Tuesday, February 11, 2014

CLT musician's life inspires CD, fest, reunions

This weekend the Charlotte music scene honors musician Chris Peigler with a two-day concert at Tremont Music Hall featuring what Chris loved - fast-paced punk rock and a long list of local bands. Chris died January 8 after a fight with kidney disease that never dampened his spirit or passion for live music.

The lineup for Friday and Saturday is indicative of how Peigler’s friendship and enthusiasm - not just for his beloved punk rock, but for local live music over the past 35 years -was regarded by a diverse musical community. Friday’s portion of the Chris Peigler Punk Party features surviving members of My So-Called Band - one of Peigler’s many bands and the one he fronted when I met him. Saturday’s acts include the reunion of the original X-Periment - a well-known funk fixture in `90s Charlotte. Saturday also includes the return of Leisure McCorkle (another familiar face from the `80s and `90s) and Antiseen, who have been around the local punk scene as long as Chris.

Friday’s acts include Chalkies, Aloha Broha, The Fill Ins, and Moenda, as well as My So-Called Band. Saturday’s all-day line-up features Antiseen, No Anger Control, sidewalks, All Rise, Dickwolf, Leisure McCorkle, IED, the Not Likelys, South Side Punx, Smelly Felly, Dirty South Revolutionaries, and the X-periment.

Local artists have also contributed to a compilation CD that should be available for sale in time for the concert. Contributors include Peigler's bands including Rogue Nations, Proletariat Madonna, and Intensive Care, active current artists like Hectagons, Biggy Stardust, Flat Tires, and Appalucia, and bands that haven't seen a Charlotte stage in years - the Blind Dates, Snagglepuss, and Baby Shaker, for instance.

The list of acts on the disc and the bill represent nearly every era of local music from the early `80s to today because even at 50 - when a  lot of music fans rarely go out anymore - Chris was as much a supportive part of the scene as he was in his twenties. He and his current band Rogue Nations still played live and you could often find Chris in the crowd taking in whatever kind of act was on stage and finding something positive to say about it.

Chris Peigler was the first person my husband met in Charlotte. After looking up record stores in the phone book he ventured from UNCC to Plaza-Midwood’s Milestone Records. There he met Chris. Chris told him about the Milestone Club and Tremont Music Hall and made suggestions where my husband’s band might play. In doing so, Chris helped lead him on his path - a path that included his career, his own music, and his future family. I met my husband at Tremont a few years later, the same place that I struck up a friendship with Chris. We bonded over a love of riot grrrl and female-fronted punk bands, which might not seem so rare for a music writer, but I can only think of a handful of friends throughout my life that shared a love of screaming, angry women.

My husband says everyone he’s talked to about Chris - people that worked with Chris’ bands over the years, played shows with him, worked at the venues he played, and those that came to his funeral and those that did not - they all say the same thing. He was the most supportive guy in the music scene. A band playing to an empty room and there would be Chris standing in front of the stage. Then he would find something positive to say about them. I don’t know of anyone who saw or heard a negative thing from him, ever.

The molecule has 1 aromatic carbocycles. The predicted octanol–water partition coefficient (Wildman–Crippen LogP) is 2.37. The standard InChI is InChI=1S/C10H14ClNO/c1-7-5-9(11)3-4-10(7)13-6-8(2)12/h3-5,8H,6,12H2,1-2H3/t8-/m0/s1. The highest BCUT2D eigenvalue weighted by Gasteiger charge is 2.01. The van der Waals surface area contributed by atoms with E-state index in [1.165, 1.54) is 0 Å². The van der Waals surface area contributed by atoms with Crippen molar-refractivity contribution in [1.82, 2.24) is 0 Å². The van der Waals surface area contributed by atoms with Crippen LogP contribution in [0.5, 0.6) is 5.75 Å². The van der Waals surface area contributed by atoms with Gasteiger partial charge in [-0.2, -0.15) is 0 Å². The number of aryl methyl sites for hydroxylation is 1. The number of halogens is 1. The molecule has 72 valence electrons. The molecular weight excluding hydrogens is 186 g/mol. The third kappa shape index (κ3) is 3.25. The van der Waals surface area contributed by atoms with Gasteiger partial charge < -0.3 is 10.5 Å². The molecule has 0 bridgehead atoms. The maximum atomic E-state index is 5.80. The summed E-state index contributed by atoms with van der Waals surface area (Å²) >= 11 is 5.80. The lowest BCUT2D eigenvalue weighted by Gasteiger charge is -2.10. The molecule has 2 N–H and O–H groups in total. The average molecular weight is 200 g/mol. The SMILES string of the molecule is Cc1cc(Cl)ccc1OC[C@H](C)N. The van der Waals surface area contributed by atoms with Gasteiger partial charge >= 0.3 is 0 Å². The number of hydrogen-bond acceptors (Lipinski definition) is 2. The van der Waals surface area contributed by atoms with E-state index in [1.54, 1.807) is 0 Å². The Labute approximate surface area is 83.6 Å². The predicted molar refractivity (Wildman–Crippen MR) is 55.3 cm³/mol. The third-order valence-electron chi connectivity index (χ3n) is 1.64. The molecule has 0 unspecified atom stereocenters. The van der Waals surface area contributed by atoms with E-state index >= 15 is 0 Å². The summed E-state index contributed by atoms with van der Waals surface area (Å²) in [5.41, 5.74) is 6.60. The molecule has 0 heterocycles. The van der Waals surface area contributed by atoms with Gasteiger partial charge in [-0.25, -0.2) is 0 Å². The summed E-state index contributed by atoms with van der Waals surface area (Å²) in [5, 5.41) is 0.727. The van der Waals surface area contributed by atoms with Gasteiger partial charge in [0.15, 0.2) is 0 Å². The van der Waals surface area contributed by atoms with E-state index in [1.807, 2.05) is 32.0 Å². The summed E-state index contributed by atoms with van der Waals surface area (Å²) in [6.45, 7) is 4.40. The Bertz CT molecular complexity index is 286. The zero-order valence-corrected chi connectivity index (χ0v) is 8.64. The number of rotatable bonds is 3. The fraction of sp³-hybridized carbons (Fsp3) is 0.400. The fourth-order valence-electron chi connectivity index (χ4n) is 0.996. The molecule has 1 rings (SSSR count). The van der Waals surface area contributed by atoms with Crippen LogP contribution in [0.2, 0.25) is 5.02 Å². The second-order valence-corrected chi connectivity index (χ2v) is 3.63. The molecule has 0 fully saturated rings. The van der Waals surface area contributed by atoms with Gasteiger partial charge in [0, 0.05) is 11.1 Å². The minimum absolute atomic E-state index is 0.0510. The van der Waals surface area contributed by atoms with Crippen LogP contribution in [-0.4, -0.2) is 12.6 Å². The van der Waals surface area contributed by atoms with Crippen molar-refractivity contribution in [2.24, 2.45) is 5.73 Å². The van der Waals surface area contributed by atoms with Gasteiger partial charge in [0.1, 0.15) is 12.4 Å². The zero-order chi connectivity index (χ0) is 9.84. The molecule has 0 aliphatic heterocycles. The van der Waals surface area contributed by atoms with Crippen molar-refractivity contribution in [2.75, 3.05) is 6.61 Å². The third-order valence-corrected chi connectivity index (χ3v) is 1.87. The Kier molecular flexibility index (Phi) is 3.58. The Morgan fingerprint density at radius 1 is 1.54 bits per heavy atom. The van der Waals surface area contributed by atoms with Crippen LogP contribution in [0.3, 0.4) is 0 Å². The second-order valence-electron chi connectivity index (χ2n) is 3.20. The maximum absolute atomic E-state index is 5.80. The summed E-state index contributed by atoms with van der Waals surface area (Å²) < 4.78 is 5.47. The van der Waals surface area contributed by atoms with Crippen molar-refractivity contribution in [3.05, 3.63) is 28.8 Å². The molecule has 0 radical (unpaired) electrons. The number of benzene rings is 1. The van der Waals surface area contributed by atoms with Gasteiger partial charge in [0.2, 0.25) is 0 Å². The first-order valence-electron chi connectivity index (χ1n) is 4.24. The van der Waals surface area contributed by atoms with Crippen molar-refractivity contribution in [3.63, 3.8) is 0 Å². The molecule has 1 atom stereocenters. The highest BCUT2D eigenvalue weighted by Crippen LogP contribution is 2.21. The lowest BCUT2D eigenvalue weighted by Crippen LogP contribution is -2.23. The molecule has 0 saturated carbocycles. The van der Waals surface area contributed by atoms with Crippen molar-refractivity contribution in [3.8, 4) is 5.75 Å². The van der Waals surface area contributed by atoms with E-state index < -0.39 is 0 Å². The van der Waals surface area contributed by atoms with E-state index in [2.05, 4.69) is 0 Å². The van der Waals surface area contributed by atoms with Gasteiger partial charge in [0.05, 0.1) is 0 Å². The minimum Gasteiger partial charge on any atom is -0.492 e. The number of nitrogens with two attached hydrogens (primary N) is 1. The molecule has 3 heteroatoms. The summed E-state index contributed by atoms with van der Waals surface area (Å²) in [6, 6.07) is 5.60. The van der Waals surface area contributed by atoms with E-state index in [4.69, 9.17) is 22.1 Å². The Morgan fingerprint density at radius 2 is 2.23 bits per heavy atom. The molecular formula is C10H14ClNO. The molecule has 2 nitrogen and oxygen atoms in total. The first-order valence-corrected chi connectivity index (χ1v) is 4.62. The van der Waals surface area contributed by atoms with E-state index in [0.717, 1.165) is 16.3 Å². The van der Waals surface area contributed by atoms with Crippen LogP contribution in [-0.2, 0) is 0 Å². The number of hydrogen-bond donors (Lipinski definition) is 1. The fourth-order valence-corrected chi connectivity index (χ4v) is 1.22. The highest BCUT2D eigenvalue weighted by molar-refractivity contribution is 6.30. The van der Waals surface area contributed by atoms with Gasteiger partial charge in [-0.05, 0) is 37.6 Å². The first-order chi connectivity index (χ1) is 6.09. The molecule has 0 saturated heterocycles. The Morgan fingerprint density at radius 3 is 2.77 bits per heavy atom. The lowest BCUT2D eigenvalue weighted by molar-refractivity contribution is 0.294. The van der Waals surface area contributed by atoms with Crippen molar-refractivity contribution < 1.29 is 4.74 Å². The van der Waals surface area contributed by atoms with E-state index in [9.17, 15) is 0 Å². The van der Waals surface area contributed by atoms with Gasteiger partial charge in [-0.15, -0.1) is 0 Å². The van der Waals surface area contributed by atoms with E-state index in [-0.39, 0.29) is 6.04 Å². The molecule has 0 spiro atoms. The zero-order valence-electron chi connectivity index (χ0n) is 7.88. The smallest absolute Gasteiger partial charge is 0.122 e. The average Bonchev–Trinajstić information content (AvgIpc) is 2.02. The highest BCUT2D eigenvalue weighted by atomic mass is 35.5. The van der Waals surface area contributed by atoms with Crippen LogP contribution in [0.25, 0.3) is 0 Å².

The Facebook posts following his death echoed the same sentiment. I saw some of the same young, green punk bands that Chris did, especially during the late `90s and early `00s. I remember a few in particular that were pretty bad. For some of those kids it was their first time on stage, their first time playing with other people, or they just hadn’t found their sound yet. I imagine Chris’ encouragement and enthusiasm for what they were doing helped keep some of those bands going. I’ve watched many Charlotte teens from that era go on to make critically-acclaimed, nationally recognized music. And I bet he talked to many of them.

The topic of death comes up a lot at our house.You see, my five-year-old has something in common with Chris Peigler. He loves punk rock. I really regret that he never got a chance to chat up Chris about punk history. They would’ve enjoyed each other. The members of my son’s favorite band, the Ramones, all died fairly young. Joey and Dee Dee were 49 and 50. Johnny was 55 - all close to Chris’ age. Of course they aren’t the only punk figures that preceded Chris in death. I like to think they’re all out there somewhere rocking out, looking out for the next generation of punks. I like to think that’s what Chris is still doing too. If he's not on stage, he's up front with that smile on his face, taking it all in. It’s just a shame he won’t be here to continue to do that for another generation.

The Chris Peigler Punk Party starts at 8 p.m. Friday and at 4 p.m. Saturday. Admission is $7 Friday and $10 Saturday. Proceeds from the concert and compilation album will go to Peigler’s family to help care for his elderly mother and to pay for funeral costs. The above painting of Chris by Pete Hurdle will also be auctioned off, according to the folks at Tremont.

If you want to really honor Chris, come out and listen. Listen to bands you’ve never heard before. Stay in the room when everyone’s outside smoking. Accentuate the positive. And let whoever it is you dig that day know that you enjoyed their show.